One of the 2021 NFL Draft’s top vertical threats, North Carolina Tar Heels wideout Dyami Brown offers considerable intrigue and upside as he transitions to the NFL. He joins the Washington Football Team, who picked him in the third round with the No. 81 overall pick.
Few receivers in college football produced big plays on as regular a basis as Brown, who scored eight touchdowns on receptions of 40 yards or more during the past two seasons. That big-play ability will give Brown plenty of chances to establish himself in the NFL.
After moving into a starting role as a sophomore, Brown became the Tar Heels’ primary weapon in the passing game. The wideout led the team in receiving each of the past two seasons while hauling in 20 touchdowns over that stretch. Many of those came on vertical routes that took advantage of his straight-line speed and ability to track the ball in flight. He finished his college career with 123 catches for 2,306 yards and 21 scores.
As Brown’s college statistics suggest — he averaged more than 20 yards per reception over his final two seasons at North Carolina — he can add a vertical element to any passing game. While he struggles at times getting off press coverage, Brown’s speed will provide a deterrent to cornerbacks that eschew giving themselves some cushion. Brown doesn’t just attack defenders with speed as he understands spacing and leverage better than many of the other wideouts expected to come off the board early in the draft.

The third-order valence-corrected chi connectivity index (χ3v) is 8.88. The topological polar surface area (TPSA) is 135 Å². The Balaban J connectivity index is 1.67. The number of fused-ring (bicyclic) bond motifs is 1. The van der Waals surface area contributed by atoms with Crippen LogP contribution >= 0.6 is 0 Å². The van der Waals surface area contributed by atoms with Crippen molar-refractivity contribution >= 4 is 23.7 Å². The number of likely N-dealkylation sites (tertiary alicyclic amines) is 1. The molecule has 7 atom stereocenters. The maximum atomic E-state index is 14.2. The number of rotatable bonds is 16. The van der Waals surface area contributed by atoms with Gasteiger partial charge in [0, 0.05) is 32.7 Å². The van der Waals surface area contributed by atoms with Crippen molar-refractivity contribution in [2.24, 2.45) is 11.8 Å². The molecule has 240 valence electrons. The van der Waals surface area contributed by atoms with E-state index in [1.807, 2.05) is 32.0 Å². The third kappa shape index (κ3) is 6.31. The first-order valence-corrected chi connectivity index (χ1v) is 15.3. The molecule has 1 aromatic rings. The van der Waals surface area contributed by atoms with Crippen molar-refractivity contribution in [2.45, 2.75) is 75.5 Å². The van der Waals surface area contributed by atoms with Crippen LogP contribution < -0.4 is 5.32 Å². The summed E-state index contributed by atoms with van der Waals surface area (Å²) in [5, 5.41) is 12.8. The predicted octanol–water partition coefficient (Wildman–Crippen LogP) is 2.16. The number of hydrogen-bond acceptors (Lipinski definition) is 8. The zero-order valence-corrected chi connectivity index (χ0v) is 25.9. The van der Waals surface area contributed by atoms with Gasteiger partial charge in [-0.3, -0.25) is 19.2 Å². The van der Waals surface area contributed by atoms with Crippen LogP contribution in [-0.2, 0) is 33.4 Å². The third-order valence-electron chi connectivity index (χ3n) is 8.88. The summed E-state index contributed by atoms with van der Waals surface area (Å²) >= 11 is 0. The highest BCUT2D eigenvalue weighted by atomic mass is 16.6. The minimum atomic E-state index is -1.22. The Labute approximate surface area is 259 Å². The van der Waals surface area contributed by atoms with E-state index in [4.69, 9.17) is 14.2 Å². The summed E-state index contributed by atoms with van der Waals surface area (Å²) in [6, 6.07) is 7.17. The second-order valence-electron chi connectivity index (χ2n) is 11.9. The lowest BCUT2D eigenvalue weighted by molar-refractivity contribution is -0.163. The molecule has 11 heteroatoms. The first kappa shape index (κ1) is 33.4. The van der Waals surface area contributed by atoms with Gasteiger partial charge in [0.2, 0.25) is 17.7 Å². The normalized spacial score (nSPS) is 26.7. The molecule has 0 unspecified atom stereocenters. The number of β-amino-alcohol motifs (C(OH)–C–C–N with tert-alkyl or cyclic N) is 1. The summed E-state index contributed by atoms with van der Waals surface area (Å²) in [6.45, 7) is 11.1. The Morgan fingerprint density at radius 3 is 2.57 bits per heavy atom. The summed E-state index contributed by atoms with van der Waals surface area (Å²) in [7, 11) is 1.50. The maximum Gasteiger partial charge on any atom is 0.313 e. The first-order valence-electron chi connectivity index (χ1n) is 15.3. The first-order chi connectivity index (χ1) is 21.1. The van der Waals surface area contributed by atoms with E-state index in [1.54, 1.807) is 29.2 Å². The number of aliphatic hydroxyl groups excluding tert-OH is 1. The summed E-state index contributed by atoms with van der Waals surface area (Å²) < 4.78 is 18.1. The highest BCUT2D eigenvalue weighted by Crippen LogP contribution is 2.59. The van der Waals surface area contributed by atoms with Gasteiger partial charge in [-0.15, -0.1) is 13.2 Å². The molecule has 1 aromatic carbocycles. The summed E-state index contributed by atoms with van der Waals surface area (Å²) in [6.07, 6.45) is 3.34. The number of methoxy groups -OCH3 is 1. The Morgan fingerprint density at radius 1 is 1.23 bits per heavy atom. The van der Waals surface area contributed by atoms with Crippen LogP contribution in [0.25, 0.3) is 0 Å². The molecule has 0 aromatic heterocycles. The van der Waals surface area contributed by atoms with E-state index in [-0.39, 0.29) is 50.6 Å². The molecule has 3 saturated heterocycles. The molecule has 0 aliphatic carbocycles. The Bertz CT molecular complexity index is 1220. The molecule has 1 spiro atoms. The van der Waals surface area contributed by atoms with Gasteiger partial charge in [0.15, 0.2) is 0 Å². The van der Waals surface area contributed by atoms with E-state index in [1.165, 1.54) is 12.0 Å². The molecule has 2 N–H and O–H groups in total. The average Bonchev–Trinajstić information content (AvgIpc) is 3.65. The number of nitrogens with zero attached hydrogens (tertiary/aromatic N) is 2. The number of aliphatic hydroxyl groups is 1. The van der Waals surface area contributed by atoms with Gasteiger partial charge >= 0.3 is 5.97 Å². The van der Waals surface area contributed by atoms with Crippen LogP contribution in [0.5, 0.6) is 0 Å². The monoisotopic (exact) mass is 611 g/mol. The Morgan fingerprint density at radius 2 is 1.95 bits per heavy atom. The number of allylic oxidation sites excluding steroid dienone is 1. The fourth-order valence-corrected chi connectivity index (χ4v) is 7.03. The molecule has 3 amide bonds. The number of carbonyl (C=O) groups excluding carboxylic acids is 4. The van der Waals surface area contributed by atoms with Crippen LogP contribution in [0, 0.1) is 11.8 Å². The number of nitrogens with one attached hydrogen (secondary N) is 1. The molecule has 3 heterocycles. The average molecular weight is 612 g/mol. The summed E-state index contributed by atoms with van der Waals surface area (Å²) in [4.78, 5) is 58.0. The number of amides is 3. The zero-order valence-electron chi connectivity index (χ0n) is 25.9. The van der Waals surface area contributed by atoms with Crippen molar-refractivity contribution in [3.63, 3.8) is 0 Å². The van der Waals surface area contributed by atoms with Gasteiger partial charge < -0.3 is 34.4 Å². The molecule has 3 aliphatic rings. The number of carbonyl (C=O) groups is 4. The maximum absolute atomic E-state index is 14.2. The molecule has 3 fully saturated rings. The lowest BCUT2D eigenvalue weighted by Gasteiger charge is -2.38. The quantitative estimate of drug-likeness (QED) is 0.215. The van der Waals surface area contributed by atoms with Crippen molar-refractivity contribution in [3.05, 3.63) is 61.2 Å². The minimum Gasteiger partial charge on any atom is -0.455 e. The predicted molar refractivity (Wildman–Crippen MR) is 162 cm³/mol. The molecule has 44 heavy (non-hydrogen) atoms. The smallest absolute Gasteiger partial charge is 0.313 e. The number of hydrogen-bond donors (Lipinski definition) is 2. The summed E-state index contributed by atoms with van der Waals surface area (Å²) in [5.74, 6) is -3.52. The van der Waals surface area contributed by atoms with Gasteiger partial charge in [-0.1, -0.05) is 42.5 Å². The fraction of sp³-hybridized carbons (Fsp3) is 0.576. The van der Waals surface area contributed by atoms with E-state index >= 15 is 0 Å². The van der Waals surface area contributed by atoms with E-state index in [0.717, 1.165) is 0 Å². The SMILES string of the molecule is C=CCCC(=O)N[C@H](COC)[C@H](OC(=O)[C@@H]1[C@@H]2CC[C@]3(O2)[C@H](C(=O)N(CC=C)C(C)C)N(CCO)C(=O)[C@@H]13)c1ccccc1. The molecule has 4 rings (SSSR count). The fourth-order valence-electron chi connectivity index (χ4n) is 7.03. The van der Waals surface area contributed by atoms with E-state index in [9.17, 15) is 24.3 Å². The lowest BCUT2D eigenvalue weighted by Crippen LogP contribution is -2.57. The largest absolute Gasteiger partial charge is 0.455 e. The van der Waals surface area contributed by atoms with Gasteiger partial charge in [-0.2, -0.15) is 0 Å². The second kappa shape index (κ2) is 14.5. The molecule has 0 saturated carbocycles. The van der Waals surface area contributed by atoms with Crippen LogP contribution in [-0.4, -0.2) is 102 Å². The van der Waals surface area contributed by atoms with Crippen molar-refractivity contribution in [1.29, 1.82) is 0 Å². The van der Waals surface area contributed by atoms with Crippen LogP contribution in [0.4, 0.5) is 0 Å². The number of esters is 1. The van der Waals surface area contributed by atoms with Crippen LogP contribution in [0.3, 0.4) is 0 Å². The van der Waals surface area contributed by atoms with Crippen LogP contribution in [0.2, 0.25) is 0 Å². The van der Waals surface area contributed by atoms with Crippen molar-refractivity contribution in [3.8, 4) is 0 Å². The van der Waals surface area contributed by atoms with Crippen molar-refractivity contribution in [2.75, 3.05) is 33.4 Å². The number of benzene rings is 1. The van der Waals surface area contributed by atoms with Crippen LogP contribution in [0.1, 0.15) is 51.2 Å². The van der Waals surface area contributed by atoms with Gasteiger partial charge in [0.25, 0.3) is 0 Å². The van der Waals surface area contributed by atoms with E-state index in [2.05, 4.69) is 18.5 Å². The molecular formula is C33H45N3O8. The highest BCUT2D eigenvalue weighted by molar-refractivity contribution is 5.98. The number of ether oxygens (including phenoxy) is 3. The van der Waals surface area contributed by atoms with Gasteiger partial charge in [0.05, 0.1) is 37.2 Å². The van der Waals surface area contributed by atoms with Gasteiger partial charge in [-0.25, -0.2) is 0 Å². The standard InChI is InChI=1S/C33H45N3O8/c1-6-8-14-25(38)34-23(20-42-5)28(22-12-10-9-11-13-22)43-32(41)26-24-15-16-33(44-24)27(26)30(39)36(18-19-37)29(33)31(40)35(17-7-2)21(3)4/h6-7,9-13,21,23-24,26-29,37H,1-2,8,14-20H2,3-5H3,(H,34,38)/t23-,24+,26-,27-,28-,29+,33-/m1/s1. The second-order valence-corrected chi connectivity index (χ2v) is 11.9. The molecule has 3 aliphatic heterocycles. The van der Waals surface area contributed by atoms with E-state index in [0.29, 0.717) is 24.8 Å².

While Brown can improve on his strengths, he will have a difficult time removing some of his weaknesses. His 6-foot-1 frame doesn’t have much space to add much to his current 189 pounds. That lack of mass, along with his average burst off the line, will make it difficult for him to improve against press coverage. Pre-snap motion and lining up in bunches can alleviate those issues to some degree, but Brown will sometimes still fall prey to those limitations.
He joins a Washington squad led by Terry McLaurin and Curtis Samuel. There’s a host of competition after those two, but opportunities will be there. While Brown’s lack of refinement on releases and short-area quickness seem likely to limit him to a part-time role in 2021, he should see enough opportunities to attack defenses deep to become a high-risk, high-reward play as a rookie. Such a proposition will scare some fantasy managers, but against the right opponent, he should merit consideration as a flex.
As Brown adjust to the NFL game, he stands a decent chance of becoming a starting wideout with big-play potential à la Marquez Valdes-Scantling. That won’t make him a fantasy starter every week, but he has the means to become a useful fantasy backup option or low-end starter in the coming years.